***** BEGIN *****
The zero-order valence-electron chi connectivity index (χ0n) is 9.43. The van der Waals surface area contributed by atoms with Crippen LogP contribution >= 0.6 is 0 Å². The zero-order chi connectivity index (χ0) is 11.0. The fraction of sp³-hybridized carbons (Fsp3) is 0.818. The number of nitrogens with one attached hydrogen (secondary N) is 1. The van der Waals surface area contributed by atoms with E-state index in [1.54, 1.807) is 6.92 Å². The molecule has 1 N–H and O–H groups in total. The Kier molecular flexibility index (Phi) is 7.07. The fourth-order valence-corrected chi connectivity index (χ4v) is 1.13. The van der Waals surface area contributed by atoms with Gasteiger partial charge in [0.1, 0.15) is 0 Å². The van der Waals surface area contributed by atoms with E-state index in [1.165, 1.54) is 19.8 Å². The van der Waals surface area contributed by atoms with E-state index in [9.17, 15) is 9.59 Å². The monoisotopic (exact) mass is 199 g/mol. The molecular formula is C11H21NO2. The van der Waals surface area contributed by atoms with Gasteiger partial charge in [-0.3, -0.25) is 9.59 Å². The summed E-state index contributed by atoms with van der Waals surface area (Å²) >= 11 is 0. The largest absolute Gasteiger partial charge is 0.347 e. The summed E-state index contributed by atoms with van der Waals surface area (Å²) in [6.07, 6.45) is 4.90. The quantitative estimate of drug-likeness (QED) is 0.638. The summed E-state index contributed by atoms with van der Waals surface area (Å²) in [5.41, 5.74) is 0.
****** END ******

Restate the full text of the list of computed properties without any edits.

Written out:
The zero-order valence-electron chi connectivity index (χ0n) is 9.43. The van der Waals surface area contributed by atoms with Crippen LogP contribution >= 0.6 is 0 Å². The zero-order chi connectivity index (χ0) is 11.0. The fraction of sp³-hybridized carbons (Fsp3) is 0.818. The number of nitrogens with one attached hydrogen (secondary N) is 1. The van der Waals surface area contributed by atoms with E-state index in [1.54, 1.807) is 6.92 Å². The molecule has 1 N–H and O–H groups in total. The Kier molecular flexibility index (Phi) is 7.07. The fourth-order valence-corrected chi connectivity index (χ4v) is 1.13. The van der Waals surface area contributed by atoms with Gasteiger partial charge in [0.1, 0.15) is 0 Å². The van der Waals surface area contributed by atoms with E-state index in [1.165, 1.54) is 19.8 Å². The van der Waals surface area contributed by atoms with E-state index in [9.17, 15) is 9.59 Å². The monoisotopic (exact) mass is 199 g/mol. The molecular formula is C11H21NO2. The van der Waals surface area contributed by atoms with Gasteiger partial charge in [-0.3, -0.25) is 9.59 Å². The summed E-state index contributed by atoms with van der Waals surface area (Å²) >= 11 is 0. The largest absolute Gasteiger partial charge is 0.347 e. The summed E-state index contributed by atoms with van der Waals surface area (Å²) in [6.07, 6.45) is 4.90. The quantitative estimate of drug-likeness (QED) is 0.638. The summed E-state index contributed by atoms with van der Waals surface area (Å²) in [5.41, 5.74) is 0.